Same Day Processing

Same day processing with interpretation is available on regularly scheduled workdays (Monday-Friday, except holidays) for bronchoalveolar lavage (BAL) and bronchial biopsy specimens ONLY for critically ill, respiratory compromised patients (e.g. immunosuppressed or transplant patients in crisis). Specimens collected on weeknights (except Friday) are sent to Central Receiving. They will be delivered and processed the following morning and read by the end of the workday.  All specimens MUST arrive in the Cytology Laboratory by 0900 in order to meet processing deadlines. Specimens that arrive after that time will be processed and read the following workday (including Saturday morning reading). The test request form should clearly indicate that Same Day Processing is required, give adequate clinical information about the patient and the specimen, and include the name of the clinician to whom the results should be reported as well as a PIC number or extension where he/she can be reached.

Weekend/Holiday Processing

Bronchoalveolar lavage specimens from critically ill, respiratory compromised patients obtained on weekends (1700 Friday through 0700 Sunday) or on certain holidays will be processed and read by the Anatomic Pathology resident on call.  Only specimens that are collected on a day followed by a CLOSED day in the Cytology Laboratory (e.g., Saturday, holiday weekends) will be processed by the resident. Specimens collected on a day followed by an OPEN day in Cytology (e.g. Sunday) will NOT be processed by the resident.  They will be handled by the Cytology staff on the following workday (refer to instructions for same day processing previously discussed).

The clinician performing the bronchoscopy should notify the Anatomic Pathology resident on call (PIC 1264) as soon as the decision to do the procedure is made regardless of when the procedure will actually be performed.  This will allow the resident to make the necessary arrangements for the processing and interpretation of the material.  After the specimen is collected, it should be delivered directly to the Anatomic Pathology resident.  Do NOT deliver the specimens to Central Receiving unless directed to do so by the Anatomic Pathology resident.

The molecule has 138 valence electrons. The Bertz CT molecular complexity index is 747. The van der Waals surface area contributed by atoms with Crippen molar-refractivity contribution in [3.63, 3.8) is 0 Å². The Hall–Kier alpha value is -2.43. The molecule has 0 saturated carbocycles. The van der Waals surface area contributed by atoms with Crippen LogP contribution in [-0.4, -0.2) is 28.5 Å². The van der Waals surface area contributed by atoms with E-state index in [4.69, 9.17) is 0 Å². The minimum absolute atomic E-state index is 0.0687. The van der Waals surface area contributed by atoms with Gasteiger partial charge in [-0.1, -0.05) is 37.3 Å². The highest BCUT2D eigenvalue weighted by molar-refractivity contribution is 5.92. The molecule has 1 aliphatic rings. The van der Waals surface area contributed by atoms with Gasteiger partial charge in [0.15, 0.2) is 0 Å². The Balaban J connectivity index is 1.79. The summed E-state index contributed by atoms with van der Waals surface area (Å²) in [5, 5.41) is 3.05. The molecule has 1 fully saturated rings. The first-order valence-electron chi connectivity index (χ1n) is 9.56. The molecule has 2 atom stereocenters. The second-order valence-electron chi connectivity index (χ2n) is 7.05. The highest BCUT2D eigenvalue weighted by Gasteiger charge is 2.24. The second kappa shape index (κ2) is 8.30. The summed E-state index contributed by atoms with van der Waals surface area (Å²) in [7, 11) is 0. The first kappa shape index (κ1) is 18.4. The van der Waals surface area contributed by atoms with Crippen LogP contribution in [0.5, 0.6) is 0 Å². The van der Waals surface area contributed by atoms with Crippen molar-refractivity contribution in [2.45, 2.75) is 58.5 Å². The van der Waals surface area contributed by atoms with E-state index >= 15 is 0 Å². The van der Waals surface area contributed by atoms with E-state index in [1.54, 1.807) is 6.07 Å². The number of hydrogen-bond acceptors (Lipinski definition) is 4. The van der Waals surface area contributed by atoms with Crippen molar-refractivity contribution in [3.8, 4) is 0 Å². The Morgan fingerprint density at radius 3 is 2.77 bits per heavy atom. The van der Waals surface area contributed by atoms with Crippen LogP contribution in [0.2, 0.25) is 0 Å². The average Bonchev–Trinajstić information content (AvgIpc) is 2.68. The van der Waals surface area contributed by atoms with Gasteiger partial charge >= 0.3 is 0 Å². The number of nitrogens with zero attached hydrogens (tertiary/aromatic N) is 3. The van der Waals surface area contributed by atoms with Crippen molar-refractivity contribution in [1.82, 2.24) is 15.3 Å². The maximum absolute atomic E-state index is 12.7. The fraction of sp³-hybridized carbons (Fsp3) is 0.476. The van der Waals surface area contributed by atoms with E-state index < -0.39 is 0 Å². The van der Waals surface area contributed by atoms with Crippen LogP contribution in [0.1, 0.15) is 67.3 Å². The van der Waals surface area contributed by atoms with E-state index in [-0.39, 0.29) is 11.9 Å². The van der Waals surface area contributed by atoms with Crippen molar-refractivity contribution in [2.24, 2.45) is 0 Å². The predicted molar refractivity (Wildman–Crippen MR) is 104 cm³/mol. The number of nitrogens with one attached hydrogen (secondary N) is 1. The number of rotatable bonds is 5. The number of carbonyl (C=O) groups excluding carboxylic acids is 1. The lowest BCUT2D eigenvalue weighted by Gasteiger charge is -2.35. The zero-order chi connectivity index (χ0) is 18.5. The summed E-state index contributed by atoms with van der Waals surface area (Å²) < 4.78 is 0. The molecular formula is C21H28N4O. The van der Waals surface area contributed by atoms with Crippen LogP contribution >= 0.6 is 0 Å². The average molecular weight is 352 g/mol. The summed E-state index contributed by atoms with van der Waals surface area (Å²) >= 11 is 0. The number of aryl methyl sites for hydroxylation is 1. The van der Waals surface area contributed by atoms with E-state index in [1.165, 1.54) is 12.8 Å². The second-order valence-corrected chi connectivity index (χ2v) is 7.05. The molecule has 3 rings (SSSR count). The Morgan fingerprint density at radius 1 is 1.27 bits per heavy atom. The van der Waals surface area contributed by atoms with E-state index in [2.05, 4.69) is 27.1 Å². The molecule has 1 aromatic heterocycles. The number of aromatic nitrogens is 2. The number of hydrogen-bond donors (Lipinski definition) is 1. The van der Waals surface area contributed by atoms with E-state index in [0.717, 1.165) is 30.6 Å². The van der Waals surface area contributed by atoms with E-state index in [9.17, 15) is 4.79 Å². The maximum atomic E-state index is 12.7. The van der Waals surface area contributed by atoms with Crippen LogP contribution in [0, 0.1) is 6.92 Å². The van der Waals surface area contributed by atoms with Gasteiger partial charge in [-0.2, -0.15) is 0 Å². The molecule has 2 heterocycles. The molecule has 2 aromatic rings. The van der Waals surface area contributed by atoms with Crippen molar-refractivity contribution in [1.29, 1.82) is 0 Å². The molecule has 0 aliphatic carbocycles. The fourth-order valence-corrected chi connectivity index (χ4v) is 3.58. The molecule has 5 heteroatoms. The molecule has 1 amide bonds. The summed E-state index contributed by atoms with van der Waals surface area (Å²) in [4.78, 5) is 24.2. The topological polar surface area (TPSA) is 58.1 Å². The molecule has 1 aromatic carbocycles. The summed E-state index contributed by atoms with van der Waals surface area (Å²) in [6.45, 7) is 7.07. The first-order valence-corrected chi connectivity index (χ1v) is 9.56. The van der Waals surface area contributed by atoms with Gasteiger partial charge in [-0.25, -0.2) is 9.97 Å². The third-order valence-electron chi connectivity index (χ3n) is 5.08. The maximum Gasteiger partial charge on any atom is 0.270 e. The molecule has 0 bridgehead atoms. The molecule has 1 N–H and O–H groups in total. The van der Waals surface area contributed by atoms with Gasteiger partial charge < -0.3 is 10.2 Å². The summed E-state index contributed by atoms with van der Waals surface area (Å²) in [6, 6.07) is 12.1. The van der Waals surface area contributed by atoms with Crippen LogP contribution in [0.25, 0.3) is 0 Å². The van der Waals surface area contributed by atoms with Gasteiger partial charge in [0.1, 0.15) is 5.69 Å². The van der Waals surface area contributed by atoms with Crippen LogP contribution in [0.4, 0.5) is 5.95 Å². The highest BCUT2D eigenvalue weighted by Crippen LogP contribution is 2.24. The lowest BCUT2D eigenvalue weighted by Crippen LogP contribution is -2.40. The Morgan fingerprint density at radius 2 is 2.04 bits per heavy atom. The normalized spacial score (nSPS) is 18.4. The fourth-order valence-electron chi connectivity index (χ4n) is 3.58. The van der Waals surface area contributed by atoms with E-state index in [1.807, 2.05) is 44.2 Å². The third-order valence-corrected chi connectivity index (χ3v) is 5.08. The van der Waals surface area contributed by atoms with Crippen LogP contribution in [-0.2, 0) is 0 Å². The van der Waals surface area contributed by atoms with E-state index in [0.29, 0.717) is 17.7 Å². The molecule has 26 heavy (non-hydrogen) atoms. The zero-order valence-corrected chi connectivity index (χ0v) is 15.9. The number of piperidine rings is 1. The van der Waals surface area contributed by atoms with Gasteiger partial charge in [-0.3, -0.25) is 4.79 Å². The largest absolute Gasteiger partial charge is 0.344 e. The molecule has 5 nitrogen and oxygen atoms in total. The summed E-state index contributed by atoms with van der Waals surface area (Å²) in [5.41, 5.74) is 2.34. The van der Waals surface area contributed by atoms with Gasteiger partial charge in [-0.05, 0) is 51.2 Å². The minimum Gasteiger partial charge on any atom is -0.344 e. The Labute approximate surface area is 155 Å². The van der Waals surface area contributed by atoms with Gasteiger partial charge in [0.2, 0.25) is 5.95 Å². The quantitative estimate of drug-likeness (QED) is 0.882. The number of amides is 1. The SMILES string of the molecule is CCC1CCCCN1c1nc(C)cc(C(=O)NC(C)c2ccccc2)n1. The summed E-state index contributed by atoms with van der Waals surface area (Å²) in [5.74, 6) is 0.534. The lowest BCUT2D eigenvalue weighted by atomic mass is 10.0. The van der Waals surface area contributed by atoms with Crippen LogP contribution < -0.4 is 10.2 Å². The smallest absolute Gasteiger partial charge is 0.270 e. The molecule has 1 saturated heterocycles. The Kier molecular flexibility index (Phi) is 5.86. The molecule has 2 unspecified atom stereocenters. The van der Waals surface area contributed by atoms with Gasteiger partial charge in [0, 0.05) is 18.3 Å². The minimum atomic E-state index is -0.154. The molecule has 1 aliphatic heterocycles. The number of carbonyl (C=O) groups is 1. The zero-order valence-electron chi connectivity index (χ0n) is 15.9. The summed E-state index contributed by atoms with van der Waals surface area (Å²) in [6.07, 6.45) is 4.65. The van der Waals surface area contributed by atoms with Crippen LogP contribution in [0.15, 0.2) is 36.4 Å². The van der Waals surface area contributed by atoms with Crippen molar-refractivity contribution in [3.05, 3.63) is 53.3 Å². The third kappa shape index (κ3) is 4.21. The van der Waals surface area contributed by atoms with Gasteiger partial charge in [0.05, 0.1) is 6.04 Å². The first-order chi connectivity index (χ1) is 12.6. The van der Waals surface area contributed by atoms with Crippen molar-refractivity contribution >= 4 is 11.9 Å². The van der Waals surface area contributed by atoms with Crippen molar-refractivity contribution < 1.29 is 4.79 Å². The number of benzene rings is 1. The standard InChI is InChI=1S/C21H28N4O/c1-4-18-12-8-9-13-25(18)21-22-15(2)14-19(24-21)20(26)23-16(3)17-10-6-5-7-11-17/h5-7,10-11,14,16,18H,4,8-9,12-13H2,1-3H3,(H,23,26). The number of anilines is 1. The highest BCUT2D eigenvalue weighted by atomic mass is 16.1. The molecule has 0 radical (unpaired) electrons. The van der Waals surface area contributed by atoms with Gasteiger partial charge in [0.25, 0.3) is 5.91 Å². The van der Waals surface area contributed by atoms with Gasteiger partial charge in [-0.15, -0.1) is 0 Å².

Each specimen must be accompanied by a separate test request form with complete patient information and clinical data recorded on it.  The form should also indicate the name of the clinician to whom the results should be reported and a PIC number or extension where he/she can be reached.  Results on all specimens will be telephoned to the appropriate clinician as soon as all studies are completed.

Bronchial biopsy specimens are NOT typically processed on weekends and holidays. They will be handled by the Cytology Laboratory staff on the next scheduled workday (refer to instructions for same day processing). However, they can be processed in cases of extreme critical need. Discuss the case with the AP Resident on-call (PIC 1264).

Health Tips 

what is sputum cytology ?

Sputum cytology examines a sample of sputum (mucus) under a microscope to determine whether abnormal cells are present. Sputum is not the same as saliva. Sputum is produced in the lungs and in the airways camera.gif leading to the lungs. Sputum has some normal lung cells in it.

Sputum cytology may be done to help detect certain noncancerous lung conditions. It may also be done when lung cancer is suspected.

A sputum sample may be collected:

By a person coughing up mucus.
By breathing in a saltwater (saline) mist and then coughing.
During bronchoscopy, which uses a bronchoscope to look at the throat and airway.

Why It Is Done ?

Sputum cytology is done to find:

Lung cancer. But sputum cytology is not used as a screening test for people at risk for developing lung cancer, such as smokers.
Noncancerous lung conditions, such as pneumonia or inflammatory diseases, tuberculosis, or the buildup of asbestos fibers in the lungs (asbestosis).

How To Prepare ?

Home or office sample

No special preparation is required if the sputum sample is to be collected at home or in your doctor's office.

Bronchoscopy sample

Before you have bronchoscopy to collect a sputum sample, tell your doctor if you:

Are taking any medicines.
Have allergies to any medicines, including anesthetics.
Have any bleeding problems or take blood thinners, such as aspirin, clopidogrel (Plavix), or warfarin (Coumadin).
Are or might be pregnant.
If you have a bronchoscopy, you will be asked to sign a consent form that says you understand the risks of the test and agree to have it done.
Talk to your doctor about any concerns you have regarding the need for the test, its risks, how it will be done, or what the results will mean.